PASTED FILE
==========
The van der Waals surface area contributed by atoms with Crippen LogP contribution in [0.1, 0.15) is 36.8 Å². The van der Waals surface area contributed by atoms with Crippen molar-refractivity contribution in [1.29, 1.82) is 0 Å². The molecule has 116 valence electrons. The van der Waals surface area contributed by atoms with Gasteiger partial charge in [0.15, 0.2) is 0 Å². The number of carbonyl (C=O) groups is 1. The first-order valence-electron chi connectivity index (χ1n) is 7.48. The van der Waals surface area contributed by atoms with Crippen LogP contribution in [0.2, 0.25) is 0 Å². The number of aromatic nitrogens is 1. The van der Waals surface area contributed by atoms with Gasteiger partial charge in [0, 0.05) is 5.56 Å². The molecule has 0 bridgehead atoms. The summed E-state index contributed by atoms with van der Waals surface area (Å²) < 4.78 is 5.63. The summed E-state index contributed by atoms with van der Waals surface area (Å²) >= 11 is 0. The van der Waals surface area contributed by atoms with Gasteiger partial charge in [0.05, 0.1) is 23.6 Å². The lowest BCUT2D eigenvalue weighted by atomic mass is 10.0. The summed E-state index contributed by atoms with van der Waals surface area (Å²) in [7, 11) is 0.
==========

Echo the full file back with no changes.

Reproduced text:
The van der Waals surface area contributed by atoms with Crippen LogP contribution in [0.1, 0.15) is 36.8 Å². The van der Waals surface area contributed by atoms with Crippen molar-refractivity contribution in [1.29, 1.82) is 0 Å². The molecule has 116 valence electrons. The van der Waals surface area contributed by atoms with Gasteiger partial charge in [0.15, 0.2) is 0 Å². The number of carbonyl (C=O) groups is 1. The first-order valence-electron chi connectivity index (χ1n) is 7.48. The van der Waals surface area contributed by atoms with Crippen LogP contribution in [0.2, 0.25) is 0 Å². The number of aromatic nitrogens is 1. The van der Waals surface area contributed by atoms with Gasteiger partial charge in [0, 0.05) is 5.56 Å². The molecule has 0 bridgehead atoms. The summed E-state index contributed by atoms with van der Waals surface area (Å²) < 4.78 is 5.63. The summed E-state index contributed by atoms with van der Waals surface area (Å²) >= 11 is 0. The van der Waals surface area contributed by atoms with Gasteiger partial charge in [0.05, 0.1) is 23.6 Å². The lowest BCUT2D eigenvalue weighted by atomic mass is 10.0. The summed E-state index contributed by atoms with van der Waals surface area (Å²) in [7, 11) is 0.